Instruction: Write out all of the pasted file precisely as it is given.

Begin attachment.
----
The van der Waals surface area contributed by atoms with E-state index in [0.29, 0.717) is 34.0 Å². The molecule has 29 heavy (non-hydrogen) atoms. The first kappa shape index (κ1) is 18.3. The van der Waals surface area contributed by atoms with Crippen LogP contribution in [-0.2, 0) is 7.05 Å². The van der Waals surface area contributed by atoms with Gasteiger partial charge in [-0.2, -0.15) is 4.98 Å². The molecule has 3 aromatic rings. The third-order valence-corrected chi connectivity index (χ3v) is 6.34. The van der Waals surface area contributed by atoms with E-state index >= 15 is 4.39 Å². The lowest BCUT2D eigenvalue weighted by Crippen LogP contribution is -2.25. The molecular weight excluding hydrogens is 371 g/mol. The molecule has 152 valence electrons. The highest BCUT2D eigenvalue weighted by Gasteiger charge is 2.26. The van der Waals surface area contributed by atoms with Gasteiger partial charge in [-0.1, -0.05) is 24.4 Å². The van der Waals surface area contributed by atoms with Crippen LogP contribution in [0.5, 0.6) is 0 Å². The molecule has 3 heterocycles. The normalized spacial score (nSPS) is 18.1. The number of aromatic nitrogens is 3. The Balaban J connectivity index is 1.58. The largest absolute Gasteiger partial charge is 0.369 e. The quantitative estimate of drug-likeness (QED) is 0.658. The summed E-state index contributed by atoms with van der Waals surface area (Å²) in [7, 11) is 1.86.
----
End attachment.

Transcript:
The van der Waals surface area contributed by atoms with E-state index in [0.29, 0.717) is 34.0 Å². The molecule has 29 heavy (non-hydrogen) atoms. The first kappa shape index (κ1) is 18.3. The van der Waals surface area contributed by atoms with Crippen LogP contribution in [-0.2, 0) is 7.05 Å². The van der Waals surface area contributed by atoms with Gasteiger partial charge in [-0.2, -0.15) is 4.98 Å². The molecule has 3 aromatic rings. The third-order valence-corrected chi connectivity index (χ3v) is 6.34. The van der Waals surface area contributed by atoms with E-state index >= 15 is 4.39 Å². The lowest BCUT2D eigenvalue weighted by Crippen LogP contribution is -2.25. The molecular weight excluding hydrogens is 371 g/mol. The molecule has 152 valence electrons. The highest BCUT2D eigenvalue weighted by Gasteiger charge is 2.26. The van der Waals surface area contributed by atoms with Gasteiger partial charge in [-0.1, -0.05) is 24.4 Å². The van der Waals surface area contributed by atoms with Crippen LogP contribution in [0.5, 0.6) is 0 Å². The molecule has 3 heterocycles. The normalized spacial score (nSPS) is 18.1. The number of aromatic nitrogens is 3. The Balaban J connectivity index is 1.58. The largest absolute Gasteiger partial charge is 0.369 e. The quantitative estimate of drug-likeness (QED) is 0.658. The summed E-state index contributed by atoms with van der Waals surface area (Å²) in [7, 11) is 1.86.